Hail New Columbia — John Nichols at The Nation on support for admitting Washington, D.C. to the union.
When it comes time to write the Democratic platform, it is likely that the Hillary Clinton and Bernie Sanders campaigns will have their disagreements. But there is one place where they can find common ground and address a glaring omission in the party’s statement of principles and purposes.
As recently as 2000, the Democratic platform declared support from what should be a basic premise of a party that advocates for voting rights and robust democracy: statehood for the District of Columbia. The platform on which Al Gore ran for the presidency that year declared, “Just as our country has been the chief apostle of democracy in the world, we must lead by example at home. This begins with our nation’s capital. The citizens of the District of Columbia are entitled to autonomy in the conduct of their civic affairs, full political representation as Americans who are fully taxed, and statehood.”
In 2004, however, the word “statehood” was dropped. While the party still advocated for equal rights and representation, it no longer declared that the residents of Washington, DC, should be able to lock in their rights as residents of a state that is equal to every other American state. Despite efforts by DC officials and statehood advocates to get the word restored in 2008 and 2012, the platform has remained vague on the issue.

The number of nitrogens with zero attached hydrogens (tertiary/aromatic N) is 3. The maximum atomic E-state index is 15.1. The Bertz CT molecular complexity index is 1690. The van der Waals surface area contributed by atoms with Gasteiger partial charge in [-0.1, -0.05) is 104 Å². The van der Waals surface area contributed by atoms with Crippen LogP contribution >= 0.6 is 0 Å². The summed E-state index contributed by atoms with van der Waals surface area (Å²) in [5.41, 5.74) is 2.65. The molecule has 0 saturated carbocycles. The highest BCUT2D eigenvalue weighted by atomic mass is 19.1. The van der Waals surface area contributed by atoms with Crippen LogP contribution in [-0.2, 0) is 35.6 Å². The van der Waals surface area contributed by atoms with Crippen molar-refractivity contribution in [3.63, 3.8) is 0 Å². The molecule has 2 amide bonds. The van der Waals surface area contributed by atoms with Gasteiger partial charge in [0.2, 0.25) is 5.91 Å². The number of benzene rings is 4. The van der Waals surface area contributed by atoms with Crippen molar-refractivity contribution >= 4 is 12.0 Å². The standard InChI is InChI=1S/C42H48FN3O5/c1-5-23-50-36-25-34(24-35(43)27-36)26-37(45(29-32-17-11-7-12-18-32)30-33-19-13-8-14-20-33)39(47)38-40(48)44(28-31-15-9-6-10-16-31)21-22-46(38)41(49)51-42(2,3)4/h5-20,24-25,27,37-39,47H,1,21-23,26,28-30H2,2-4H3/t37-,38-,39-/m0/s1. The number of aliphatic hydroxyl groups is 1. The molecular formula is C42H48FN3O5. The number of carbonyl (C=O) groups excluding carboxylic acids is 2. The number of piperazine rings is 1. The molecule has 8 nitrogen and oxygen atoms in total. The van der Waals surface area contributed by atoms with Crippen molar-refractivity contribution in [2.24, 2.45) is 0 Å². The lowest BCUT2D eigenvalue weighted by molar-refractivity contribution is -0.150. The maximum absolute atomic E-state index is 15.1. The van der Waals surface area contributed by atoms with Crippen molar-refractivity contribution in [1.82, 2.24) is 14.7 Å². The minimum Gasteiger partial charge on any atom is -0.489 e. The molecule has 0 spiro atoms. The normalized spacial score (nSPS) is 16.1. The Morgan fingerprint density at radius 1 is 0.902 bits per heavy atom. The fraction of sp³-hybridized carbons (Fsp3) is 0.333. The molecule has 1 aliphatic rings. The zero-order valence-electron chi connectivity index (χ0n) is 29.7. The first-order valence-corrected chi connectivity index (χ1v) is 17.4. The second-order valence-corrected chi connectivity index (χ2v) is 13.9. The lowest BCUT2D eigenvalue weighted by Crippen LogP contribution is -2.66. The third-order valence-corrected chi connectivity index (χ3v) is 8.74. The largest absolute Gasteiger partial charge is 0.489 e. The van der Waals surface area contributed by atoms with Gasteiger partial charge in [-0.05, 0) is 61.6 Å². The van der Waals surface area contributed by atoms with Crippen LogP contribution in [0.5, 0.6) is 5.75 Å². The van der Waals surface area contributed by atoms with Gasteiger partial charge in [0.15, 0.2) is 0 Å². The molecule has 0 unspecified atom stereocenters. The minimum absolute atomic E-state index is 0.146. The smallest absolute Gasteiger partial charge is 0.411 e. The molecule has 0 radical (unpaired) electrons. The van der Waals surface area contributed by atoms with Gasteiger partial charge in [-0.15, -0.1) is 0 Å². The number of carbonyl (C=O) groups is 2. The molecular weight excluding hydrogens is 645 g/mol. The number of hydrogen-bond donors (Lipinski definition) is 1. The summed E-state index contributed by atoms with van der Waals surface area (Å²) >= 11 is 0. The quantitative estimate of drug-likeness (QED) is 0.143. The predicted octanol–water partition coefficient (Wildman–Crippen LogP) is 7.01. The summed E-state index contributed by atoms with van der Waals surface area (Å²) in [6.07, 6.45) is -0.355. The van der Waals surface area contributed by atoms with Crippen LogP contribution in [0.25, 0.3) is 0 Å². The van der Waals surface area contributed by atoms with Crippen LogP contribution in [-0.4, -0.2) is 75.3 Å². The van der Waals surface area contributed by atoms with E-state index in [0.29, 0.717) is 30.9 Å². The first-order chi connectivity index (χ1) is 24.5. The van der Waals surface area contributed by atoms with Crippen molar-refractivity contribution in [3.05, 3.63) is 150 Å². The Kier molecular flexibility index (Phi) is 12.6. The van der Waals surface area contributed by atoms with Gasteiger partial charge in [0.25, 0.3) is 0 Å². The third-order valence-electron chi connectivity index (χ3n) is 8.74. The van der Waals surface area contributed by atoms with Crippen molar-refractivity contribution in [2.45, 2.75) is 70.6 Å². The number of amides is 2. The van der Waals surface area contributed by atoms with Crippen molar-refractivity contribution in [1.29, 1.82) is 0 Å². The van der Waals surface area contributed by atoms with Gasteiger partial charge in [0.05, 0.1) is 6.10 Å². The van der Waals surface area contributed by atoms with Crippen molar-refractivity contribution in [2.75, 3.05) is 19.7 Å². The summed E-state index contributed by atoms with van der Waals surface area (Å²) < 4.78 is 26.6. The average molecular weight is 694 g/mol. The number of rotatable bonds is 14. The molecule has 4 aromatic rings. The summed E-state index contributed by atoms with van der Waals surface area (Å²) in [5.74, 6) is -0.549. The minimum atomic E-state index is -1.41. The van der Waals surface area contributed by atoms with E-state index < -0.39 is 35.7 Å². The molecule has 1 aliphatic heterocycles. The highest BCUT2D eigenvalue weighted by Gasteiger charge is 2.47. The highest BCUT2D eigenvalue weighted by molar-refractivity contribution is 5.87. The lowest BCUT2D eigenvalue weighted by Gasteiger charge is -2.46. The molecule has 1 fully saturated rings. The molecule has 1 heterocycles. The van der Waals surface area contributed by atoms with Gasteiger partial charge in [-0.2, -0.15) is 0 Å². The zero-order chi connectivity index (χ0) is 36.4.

That should change in 2016.
President Obama has endorsed statehood for DC—which, if estimates are correct, has a higher population than the states of Wyoming and Vermont—and so have Clinton and Sanders.
Clinton wrote a terrific article for The Washington Informer this week, in which she argued that support for DC statehood is critical to “restoring faith in democracy.”
“[Enfranchisement] isn’t solely a matter of individual rights. In the case of our nation’s capital, we have an entire populace that is routinely denied a voice in its own democracy,” explained the former secretary of state. “Washington, DC, is home to nearly 700,000 Americans—more than the entire population of several states. Washingtonians serve in the military, serve on juries and pay taxes just like everyone else. And yet they don’t even have a vote in Congress.”